Brown faced a major prime-ministerial challenge two days after entering office, when two unexploded car bombs were discovered in London on 29 June. The following day, a car was driven into the entrance of the main terminal of Glasgow International Airport in a second apparent terrorist attack, causing a fire and considerable damage to the building. Brown was born in Glasgow, leading to speculation that the attacks were motivated against him. As a result of both the London and Glasgow incidents, Brown chaired emergency COBRA meetings to review plans to protect the British public. He also spoke to the First Minister of Scotland Alex Salmond regarding the incidents.
On 3 July, Brown announced a programme of constitutional reforms, including limits to the powers of the Prime Minister, extensions to the powers of Parliament, a consultation on a bill of rights and a possible lowering of the minimum voting age. On 7 July 2007, he announced £14m in aid for the flood-hit areas in the north of England. On 11 July, Brown announced that housing would be at the top of his political agenda, promising that three million new homes would be built by 2020.
The minimum statutory entitlement for paid holidays was increased from 4.8 to 5.6 weeks per annum, and Child Benefit was disregarded in calculating income for Housing and Council Tax Benefit as a means of improving work incentives and the incomes of many low-income families. Parents with children up to the age of 16 were given the statutory right to request flexible working arrangements.
Extra penalties for employers paying wages below the national minimum were introduced, while the September Guarantee was extended to 17-year-olds in 2008. The Mortgage Repossessions (Protection of Tenants Etc.) Act of 2010 created protection for unauthorised tenants. The Marine and Coastal Access Act 2009 granted new powers to tackle erosion and "underwrote a path to run round England's coastland", while the Community Energy Saving Programme (2009) obliged energy suppliers and generators to deliver energy efficiency measures in certain low income areas.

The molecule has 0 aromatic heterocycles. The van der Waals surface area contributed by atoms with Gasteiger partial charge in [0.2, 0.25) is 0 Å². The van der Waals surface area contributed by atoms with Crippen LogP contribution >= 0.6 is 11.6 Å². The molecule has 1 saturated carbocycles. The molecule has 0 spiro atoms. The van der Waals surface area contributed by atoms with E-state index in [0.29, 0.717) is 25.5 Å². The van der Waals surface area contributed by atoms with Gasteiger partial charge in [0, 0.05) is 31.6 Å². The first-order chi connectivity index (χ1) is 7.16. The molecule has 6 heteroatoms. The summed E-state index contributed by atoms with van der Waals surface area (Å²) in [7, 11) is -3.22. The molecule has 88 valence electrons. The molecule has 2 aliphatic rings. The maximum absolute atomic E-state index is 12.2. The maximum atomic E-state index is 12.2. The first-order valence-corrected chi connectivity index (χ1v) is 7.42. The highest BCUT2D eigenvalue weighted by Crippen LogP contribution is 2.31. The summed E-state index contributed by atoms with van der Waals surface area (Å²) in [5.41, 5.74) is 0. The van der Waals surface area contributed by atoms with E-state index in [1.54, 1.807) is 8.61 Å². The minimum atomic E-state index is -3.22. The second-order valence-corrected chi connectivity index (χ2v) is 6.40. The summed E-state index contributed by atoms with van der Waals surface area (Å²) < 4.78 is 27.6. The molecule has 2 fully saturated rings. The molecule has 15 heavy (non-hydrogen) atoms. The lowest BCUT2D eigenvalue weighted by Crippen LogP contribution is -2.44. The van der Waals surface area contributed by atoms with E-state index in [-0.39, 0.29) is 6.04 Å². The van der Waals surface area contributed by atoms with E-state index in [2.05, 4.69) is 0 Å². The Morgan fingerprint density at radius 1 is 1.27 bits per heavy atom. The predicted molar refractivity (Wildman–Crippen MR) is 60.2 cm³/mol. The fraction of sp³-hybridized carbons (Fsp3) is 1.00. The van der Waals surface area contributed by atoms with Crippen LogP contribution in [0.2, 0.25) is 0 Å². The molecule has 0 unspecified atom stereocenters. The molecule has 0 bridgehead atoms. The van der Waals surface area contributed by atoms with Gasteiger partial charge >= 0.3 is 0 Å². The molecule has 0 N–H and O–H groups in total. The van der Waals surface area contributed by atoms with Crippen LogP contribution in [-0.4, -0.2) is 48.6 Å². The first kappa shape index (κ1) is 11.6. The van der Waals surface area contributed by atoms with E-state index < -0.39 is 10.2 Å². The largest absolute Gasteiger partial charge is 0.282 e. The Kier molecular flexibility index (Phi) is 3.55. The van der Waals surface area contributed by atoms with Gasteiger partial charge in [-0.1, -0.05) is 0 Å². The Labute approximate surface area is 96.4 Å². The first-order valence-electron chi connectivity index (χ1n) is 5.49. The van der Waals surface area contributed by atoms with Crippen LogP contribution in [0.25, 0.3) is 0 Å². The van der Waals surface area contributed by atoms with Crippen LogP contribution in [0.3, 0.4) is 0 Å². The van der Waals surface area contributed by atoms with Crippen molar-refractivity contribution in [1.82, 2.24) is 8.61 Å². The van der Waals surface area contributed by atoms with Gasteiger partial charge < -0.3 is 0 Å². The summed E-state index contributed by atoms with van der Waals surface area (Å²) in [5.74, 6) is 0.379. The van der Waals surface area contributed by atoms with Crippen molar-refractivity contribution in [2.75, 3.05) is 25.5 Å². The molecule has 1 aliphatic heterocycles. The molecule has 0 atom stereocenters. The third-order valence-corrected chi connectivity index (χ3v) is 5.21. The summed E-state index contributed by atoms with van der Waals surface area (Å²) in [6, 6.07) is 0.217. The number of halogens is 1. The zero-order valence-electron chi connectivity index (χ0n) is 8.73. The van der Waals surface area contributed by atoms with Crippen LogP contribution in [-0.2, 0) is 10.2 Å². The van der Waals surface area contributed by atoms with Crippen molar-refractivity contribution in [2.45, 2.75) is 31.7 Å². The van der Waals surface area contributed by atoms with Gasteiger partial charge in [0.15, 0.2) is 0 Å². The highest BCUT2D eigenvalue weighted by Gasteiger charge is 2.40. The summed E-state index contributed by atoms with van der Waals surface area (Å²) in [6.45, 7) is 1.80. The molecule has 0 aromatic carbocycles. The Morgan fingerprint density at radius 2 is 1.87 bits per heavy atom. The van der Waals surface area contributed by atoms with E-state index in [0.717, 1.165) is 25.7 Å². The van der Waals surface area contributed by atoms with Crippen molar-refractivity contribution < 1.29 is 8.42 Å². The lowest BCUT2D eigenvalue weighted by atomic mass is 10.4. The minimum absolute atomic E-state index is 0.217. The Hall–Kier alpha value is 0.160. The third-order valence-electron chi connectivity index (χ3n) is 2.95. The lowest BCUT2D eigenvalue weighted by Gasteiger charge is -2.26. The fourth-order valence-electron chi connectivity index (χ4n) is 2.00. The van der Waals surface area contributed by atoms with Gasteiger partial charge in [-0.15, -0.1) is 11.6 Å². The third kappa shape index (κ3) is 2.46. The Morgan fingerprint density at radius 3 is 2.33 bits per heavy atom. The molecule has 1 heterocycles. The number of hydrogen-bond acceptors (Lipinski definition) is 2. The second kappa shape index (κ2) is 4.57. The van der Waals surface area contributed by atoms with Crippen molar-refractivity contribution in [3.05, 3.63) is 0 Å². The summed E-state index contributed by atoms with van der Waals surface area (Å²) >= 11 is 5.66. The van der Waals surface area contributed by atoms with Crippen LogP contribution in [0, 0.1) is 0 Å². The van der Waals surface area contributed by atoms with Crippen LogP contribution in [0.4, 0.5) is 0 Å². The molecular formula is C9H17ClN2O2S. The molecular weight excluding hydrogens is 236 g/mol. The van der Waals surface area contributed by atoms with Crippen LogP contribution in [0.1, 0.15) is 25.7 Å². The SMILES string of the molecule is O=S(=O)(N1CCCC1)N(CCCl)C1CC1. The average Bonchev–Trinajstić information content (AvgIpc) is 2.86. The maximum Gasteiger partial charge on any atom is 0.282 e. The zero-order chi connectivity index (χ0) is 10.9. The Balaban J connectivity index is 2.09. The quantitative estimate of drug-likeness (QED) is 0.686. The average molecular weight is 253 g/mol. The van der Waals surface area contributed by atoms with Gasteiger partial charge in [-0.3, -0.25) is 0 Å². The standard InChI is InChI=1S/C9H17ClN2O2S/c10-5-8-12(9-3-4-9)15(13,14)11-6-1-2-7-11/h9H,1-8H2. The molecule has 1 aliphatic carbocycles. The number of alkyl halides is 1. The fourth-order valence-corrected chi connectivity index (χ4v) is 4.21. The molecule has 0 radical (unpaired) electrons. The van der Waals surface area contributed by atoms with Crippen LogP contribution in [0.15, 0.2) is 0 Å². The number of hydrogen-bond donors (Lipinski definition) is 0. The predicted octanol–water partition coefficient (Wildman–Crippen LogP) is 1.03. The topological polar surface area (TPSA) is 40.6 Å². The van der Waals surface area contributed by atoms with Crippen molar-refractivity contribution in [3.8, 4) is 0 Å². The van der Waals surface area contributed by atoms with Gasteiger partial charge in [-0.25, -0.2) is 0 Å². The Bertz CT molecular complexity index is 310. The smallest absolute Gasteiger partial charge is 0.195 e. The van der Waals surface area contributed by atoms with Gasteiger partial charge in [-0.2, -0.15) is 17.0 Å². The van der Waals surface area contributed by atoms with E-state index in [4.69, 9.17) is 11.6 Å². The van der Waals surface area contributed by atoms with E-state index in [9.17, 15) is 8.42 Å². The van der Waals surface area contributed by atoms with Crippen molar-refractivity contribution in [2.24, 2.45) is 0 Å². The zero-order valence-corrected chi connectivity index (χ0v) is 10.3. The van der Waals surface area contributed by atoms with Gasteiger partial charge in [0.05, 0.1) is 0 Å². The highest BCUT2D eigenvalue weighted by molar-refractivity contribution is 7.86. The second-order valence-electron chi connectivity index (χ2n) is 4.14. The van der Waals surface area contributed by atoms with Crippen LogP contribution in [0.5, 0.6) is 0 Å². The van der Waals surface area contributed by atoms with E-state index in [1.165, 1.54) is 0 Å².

Compulsory personal, social and health education was introduced in 2009. The Additional Paternity Leave Regulations 2010 provided parents with the option to split the year's maternity leave the mother could then take from her employment, allowing parents greater flexibility with childcare arrangements. An extension of 10–15 hours free nursery provision for disadvantaged 2-year olds was also carried out. Between 2008 and 2010, additional money was put into tax credits for families with children, while child poverty fell during Brown's last year as Prime Minister.
The Education and Skills Act 2008 introduced measures to extend educational opportunities and raised the school-leaving age to 18, while the Apprenticeships, Skills, Children and Learning Act 2009 introduced a statutory framework for apprenticeships and the right to an apprenticeship for suitably qualified 16- to 18-year-olds. The Housing and Regeneration Act 2008 created a new Homes and Communities Agency tasked with improving the supply and quality of housing in England. The Concessionary Bus Travel Act 2007 entitled disabled people and those past retirement age to free travel on local buses at off-peak times anywhere in England. The Pensions Act 2007 and the Pensions Act 2008 introduced improvements to pension provisions, while the Employment Act 2008 strengthened existing legislation governing working conditions.
Brown promised free prescription cancer medicines, which became available in January 2009, although concerns were raised in September that year that many patients entitled to such prescriptions were not benefiting from them. A Health in Pregnancy Grant which provided financial assistance to expectant mothers was also introduced. In 2008, a Local Housing Allowance for people on low incomes or on benefits who were renting from private landlords was introduced.
The Autism Act 2009 was passed to improve services and support for adults with autism. The Agency Workers Regulations 2010 was intended to improve the workplace rights of people working for employment agencies. The Equality Act 2010 required equal treatment in access to employment, private and public services. The Child Poverty Act 2010 set targets for governments to eliminate child poverty.
The Brown ministry
Brown appointed his first cabinet in the first few days of his premiership. David Miliband was appointed Foreign Secretary while Alistair Darling succeeded Brown as Chancellor of the Exchequer. Brown's team also included Jacqui Smith, who became Britain's first female Home Secretary. Jack Straw was appointed to the new role of Secretary of State for Justice. Brown advocated a "Government of all the talents" (GOAT) in which people who had not previously been members of the Labour Party but had expertise in specific areas would be appointed as ministers. Consequently, five new ministers, including Sir Ara Darzi—a consultant surgeon who became a health minister in the House of Lords, Sir Digby Jones—a former director general of the CBI who became minister of state for trade and investment and Sir Alan West—the former head of the Royal Navy who became a security minister at the Home Office.